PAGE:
Things have been pretty bad for the various oil stocks over the last year or so. Prices for crude oil — and natural gas for that matter — continue to drop as supply consistently outmatches demand.
But the producers of oil have had it quite easy when compared to some other subsectors of the energy market — for instance, oil companies providing the drilling equipment required to frack a well or drill in deepwater oceans.
Lower capital expenditure spending by the energy producers has already decimated many of the oil-services stocks. And yet, it could be much worse. Several analysts are already pointing to larger capex cuts throughout 2016.
For some of these oil stocks, the lowered spending predictions could be a death sentence.
Oil Stocks Are Still Hurting
“Lower for longer” seems to be the new mantra across the energy sector. Prices for crude oil and natural gas seem to be caught in a range bound market and show no signs of surging upwards.
And at this $40 to $55 per barrel mark, some of the more ambitious projects have been put on hold. Heck, even some of the less than ambitious projects have been put on hold. Analysts at Wood Mackenzie cite a reduction of capex of about $220 billion so far in 2015.
And more capex cuts could continue through 2016.
Wood Mackenzie predicts that at $50 per barrel, there is more than $1.5 trillion (with a “T”) worth of new global oil and gas projects that aren’t “in the money.” Meaning they aren’t profitable, and that includes plenty of U.S.-related shale assets.
Adding insult to injury, many of the currently operating projects aren’t doing so well either. Investor ratings agency Moody’s suggests that the entire energy sector will see negative cash flows of around $80 billion this year. That compares to a negative cash flow metric of just $26 billion last year when oil began to tank.
In order to deal with that scenario, Moody’s predicts that many oil stocks will have to cut spending further into 2016 to stop the bleeding. For some, that becomes a do-or-die situation to service their debts. Wood’s estimates that North America alone will see capex cuts of up to 45%, most of which will come from shale producers.
And already these capex predictions are coming true.
Royal Dutch Shell (RDS.A, RDS.B) recently announced that it would further cut capex spending this year by $7 billion. Similarly, Marathon Oil (MRO) also made plans to remove $600 million from its already reduced budget for next year. The list goes on … and we haven’t really hit the point where most oil firms usually announce capex plans for the next fiscal year just yet.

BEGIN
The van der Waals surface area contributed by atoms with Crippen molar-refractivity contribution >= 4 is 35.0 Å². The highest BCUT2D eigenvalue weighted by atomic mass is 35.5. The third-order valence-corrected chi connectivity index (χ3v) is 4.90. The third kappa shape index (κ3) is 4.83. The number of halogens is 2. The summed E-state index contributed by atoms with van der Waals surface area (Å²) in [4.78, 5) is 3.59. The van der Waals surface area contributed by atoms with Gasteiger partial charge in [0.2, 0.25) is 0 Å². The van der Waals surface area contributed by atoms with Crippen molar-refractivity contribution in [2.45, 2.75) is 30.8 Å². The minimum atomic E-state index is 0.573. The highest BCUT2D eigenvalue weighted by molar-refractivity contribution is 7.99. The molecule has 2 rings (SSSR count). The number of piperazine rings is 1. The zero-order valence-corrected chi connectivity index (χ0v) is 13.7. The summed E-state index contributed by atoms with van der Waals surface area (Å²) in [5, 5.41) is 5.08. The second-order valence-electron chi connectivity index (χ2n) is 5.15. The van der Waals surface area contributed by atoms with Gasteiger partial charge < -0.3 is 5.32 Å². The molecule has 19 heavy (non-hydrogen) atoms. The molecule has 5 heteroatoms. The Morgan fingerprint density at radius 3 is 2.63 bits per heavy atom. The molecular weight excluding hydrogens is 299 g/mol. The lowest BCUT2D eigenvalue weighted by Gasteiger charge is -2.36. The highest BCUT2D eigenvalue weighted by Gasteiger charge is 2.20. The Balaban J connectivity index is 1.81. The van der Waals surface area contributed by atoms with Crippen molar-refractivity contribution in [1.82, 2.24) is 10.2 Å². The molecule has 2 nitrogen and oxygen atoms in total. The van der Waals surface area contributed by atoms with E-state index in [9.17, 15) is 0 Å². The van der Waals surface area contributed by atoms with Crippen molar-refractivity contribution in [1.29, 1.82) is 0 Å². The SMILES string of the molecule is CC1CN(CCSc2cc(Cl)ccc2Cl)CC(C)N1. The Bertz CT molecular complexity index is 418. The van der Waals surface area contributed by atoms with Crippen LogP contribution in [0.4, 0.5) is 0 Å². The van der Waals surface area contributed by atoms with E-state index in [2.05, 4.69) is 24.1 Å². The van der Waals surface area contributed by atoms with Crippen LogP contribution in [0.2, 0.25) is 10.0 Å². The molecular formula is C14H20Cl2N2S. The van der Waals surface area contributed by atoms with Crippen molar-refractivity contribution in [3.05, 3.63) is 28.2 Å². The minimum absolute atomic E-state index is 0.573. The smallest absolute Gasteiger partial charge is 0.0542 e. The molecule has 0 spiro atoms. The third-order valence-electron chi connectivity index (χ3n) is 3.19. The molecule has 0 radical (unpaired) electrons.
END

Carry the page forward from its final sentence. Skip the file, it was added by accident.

None of this is great news if you are firm that provides fracking equipment, rents drilling rigs or operates in other oil services — the environment is already so combative. Many oil-services firms offer monster discounts on their wares just to retain market share and gather some revenues. On average, production-based oil firms have been able to secure rates at 20% lower than last year. Although, discounts of up to 50% have been reported.
The balance of power is firmly in the hands of energy producers.
More Suffering for the Oil-Services Stocks
At the end of the day, less money flowing in the sector and bigger discounts does not a great investment make. Now, the big boys — Schlumberger (SLB), Halliburton (HAL), General Electric (GE) — shouldn’t have any trouble surviving through this.
They are deeply entrenched and have the ability to cut prices to pick up market share. Of course their margins, profits and revenues will take a hit, but King Hal and the others will be here when oil prices finally pick up.
That can’t be said from some of the smaller players.
Order books and backlog recordings have taken a beating. Since the last quarter of 2014 (when oil really started to plunge), smaller service stocks have seen a huge decline in future orders. The backlog of business now sits to just two or three quarters behind. That’s terrible.
So have the various contract drillers; and Land drillers like Parker Drilling (PKD) have already been cut in half as rig counts have dropped. In total, Moody’s has placed 11 different offshore drillers on review for credit downgrades as orders continue to be canceled.
For investors, what we are left with is a bifurcated market for the oil-services stocks. On one hand, you have the HAL’s, SLB’s and potential buyout candidates like FMC Technologies (FTI) — essentially, the good guys. On the other hand is a grouping of misfits that could really get squashed as capex spending keeps falling.
The best way to play could be using a pair trade. Buying one of the major oil-services stocks and opening a short position in the SPDR S&P Oil & Gas Equipment & Services ETF (XES). Unlike many of its rival funds, XES equal weights its portfolio. In this scenario, the good eggs in this exchange-traded fund (your long position) don’t have as much of an effect on XES’ underlying performance. But since most of the sector is going to be hit hard, XES will be dragged down as well. And since you’ll be short, you’ll profit.
The Bottom Line: When it comes to oil stocks, the service players are still in for a world of hurt. Capex spending is still going to sink like a stone. Going short on the XES, while going long on one of the stronger major oil-services players could be the best way to play the year ahead.
As of this writing, Aaron Levitt did not hold a position in any of the aforementioned securities.